The Priceless Anniversary Gift

The Priceless Anniversary Gift

Marriage Log, Day 6,205…..

Today is our 17th wedding anniversary. Many couples our age have been married twice that long, but this is a second chance at love for both of us.

I got up at daybreak use the bathroom and my husband, a.k.a Superman, is lying on his stomach on a twin-size mattress that is clearly too small for his man-size frame. He is sprawled out and it looks as though he exhaled and then just melted into that spot. I know he is exhausted…

I am 9 days post ACDF surgery in which I had a cervical disc removed and then fused. My activity has been very limited and he has been there to care for me every step of the way.  He chose to sleep on the floor next to me so he could hear me and tend to my every need. He didn’t want to disturb me by sleeping in our bed.

The first day home he got me cleaned up from the blood, goop and sticky stuff all over me. This included showering me and washing my hair, then using baby oil to wipe away the sticky patches. He put lotion on me, dressed me and carefully got me situated in our deluxe king size adjustable bed. He tucked pillows, blankets and raised my feet. With super-human strength, he placed thigh-high compression stockings on my legs. No easy feat, I assure you! He continued to monitor my elevated blood pressure due to my body’s response to pain.

He organized my medication regimen and set his phone every two hours to check on me. I had water, ginger ale with bendy-straws along applesauce at the ready to take my pills. He alternated ice packs and sometimes heat depending on my needs. For two days he didn’t allow me to walk unassisted.

The second evening home, he was in the garage with our son and he didn’t hear me calling for him. My daughter came to my rescue and I told her I needed Daddy. When he came in, I needed to used the bathroom and was terribly uncomfortable. I took this opportunity to spew some fiery darts of unkind words at him, but he didn’t even flinch. He stood me up and walked me to the bathroom and asked if there was anything I needed or that he could do to help me.  He then helped me back to bed, held my drink for me and saw to it that I was put comfortably back to bed again. He leaned over to kiss me and asked if that was all I needed from him. I opened my eyes to see his face inches away and he smiled at me. I melted and big tears fell from my eyes. I said how sorry I was for being so mean. He wiped away my tears and told me once again he loved me. I can’t remember what he said next, but it made me laugh! (that is so Eddie!) He smiled at me again and I knew all was forgiven.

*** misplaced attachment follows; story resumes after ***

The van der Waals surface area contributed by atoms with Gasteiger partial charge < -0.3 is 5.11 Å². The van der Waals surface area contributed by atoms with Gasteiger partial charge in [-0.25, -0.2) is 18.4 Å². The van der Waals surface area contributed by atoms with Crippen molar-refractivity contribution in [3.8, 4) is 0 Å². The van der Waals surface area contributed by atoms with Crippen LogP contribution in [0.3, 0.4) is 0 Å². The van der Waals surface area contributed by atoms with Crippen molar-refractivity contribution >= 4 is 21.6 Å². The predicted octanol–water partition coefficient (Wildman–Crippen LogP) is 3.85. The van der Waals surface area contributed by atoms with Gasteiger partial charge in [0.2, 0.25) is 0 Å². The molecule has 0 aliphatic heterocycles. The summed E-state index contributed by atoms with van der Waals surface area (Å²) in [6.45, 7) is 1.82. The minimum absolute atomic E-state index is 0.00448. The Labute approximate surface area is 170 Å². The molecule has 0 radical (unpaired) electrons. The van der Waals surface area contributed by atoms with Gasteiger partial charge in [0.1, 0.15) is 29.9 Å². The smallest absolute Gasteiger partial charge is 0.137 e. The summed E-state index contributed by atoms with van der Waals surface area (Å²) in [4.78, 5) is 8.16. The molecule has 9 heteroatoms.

Meanwhile, he got the kids out the door every morning for school, arranged their transportation to various activities, did laundry, cooked, cleaned and managed it all. It was odd listening to all this activity from behind my bedroom door. That is where I am usually front and center. I smiled knowing Eddie could handle it- probably better than me!

Before this planned surgery, I tied up a thousand loose ends at work and at home, trying to make things easier on everyone. I trained a woman at work to do my job and arranged my schedule so there wouldn’t be as many commitments. At home, I filled out paperwork, audition forms, trip forms, yearbook forms, doctors’ forms, wrote out checks, paid bills and checked the calendar to be sure I hadn’t forgotten anything before the surgery because I knew I would be unable to help and I didn’t want to forget a thing!

Then, I discovered the one thing I forgot, was our wedding anniversary. Maybe I figured we would go out one night in a month or two, but I didn’t even get him a card or present. How did I miss that?